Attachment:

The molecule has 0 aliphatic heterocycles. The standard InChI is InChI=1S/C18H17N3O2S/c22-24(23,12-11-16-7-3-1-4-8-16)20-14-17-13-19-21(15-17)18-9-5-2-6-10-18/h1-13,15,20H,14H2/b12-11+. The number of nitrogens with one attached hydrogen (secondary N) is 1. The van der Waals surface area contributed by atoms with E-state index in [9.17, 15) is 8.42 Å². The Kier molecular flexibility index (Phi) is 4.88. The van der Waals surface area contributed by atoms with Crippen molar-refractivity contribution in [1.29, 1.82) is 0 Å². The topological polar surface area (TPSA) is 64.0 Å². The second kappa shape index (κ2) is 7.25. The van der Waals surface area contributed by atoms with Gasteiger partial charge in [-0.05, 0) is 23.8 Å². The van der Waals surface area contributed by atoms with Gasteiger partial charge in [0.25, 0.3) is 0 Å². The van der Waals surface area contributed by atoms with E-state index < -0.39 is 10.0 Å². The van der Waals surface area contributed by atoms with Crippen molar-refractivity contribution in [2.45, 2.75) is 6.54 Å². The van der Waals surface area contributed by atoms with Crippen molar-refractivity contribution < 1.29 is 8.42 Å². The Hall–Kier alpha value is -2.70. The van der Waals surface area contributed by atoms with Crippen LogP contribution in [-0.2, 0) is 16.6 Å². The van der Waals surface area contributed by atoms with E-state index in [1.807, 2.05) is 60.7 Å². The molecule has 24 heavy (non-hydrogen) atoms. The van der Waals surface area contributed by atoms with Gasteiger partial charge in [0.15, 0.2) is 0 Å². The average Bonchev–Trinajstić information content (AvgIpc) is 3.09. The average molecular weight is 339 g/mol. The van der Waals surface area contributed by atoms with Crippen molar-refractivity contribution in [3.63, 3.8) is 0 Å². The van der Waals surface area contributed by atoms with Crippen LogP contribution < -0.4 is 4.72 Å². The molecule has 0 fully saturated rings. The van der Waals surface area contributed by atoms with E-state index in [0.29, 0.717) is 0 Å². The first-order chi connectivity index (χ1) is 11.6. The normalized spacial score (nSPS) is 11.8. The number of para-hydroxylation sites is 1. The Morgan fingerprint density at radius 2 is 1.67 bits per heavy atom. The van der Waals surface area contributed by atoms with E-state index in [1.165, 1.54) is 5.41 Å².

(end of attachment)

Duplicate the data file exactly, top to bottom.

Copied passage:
The molecule has 0 aliphatic heterocycles. The standard InChI is InChI=1S/C18H17N3O2S/c22-24(23,12-11-16-7-3-1-4-8-16)20-14-17-13-19-21(15-17)18-9-5-2-6-10-18/h1-13,15,20H,14H2/b12-11+. The number of nitrogens with one attached hydrogen (secondary N) is 1. The van der Waals surface area contributed by atoms with E-state index in [9.17, 15) is 8.42 Å². The Kier molecular flexibility index (Phi) is 4.88. The van der Waals surface area contributed by atoms with Crippen molar-refractivity contribution in [1.29, 1.82) is 0 Å². The topological polar surface area (TPSA) is 64.0 Å². The second kappa shape index (κ2) is 7.25. The van der Waals surface area contributed by atoms with Gasteiger partial charge in [-0.05, 0) is 23.8 Å². The van der Waals surface area contributed by atoms with Gasteiger partial charge in [0.25, 0.3) is 0 Å². The van der Waals surface area contributed by atoms with E-state index < -0.39 is 10.0 Å². The van der Waals surface area contributed by atoms with Crippen molar-refractivity contribution in [2.45, 2.75) is 6.54 Å². The van der Waals surface area contributed by atoms with Crippen molar-refractivity contribution < 1.29 is 8.42 Å². The Hall–Kier alpha value is -2.70. The van der Waals surface area contributed by atoms with Crippen LogP contribution in [-0.2, 0) is 16.6 Å². The van der Waals surface area contributed by atoms with E-state index in [1.807, 2.05) is 60.7 Å². The molecule has 24 heavy (non-hydrogen) atoms. The van der Waals surface area contributed by atoms with Gasteiger partial charge in [0.15, 0.2) is 0 Å². The average Bonchev–Trinajstić information content (AvgIpc) is 3.09. The average molecular weight is 339 g/mol. The van der Waals surface area contributed by atoms with Crippen molar-refractivity contribution in [3.63, 3.8) is 0 Å². The van der Waals surface area contributed by atoms with Crippen LogP contribution < -0.4 is 4.72 Å². The molecule has 0 fully saturated rings. The van der Waals surface area contributed by atoms with E-state index in [0.29, 0.717) is 0 Å². The first-order chi connectivity index (χ1) is 11.6. The normalized spacial score (nSPS) is 11.8. The number of para-hydroxylation sites is 1. The Morgan fingerprint density at radius 2 is 1.67 bits per heavy atom. The van der Waals surface area contributed by atoms with E-state index in [1.165, 1.54) is 5.41 Å².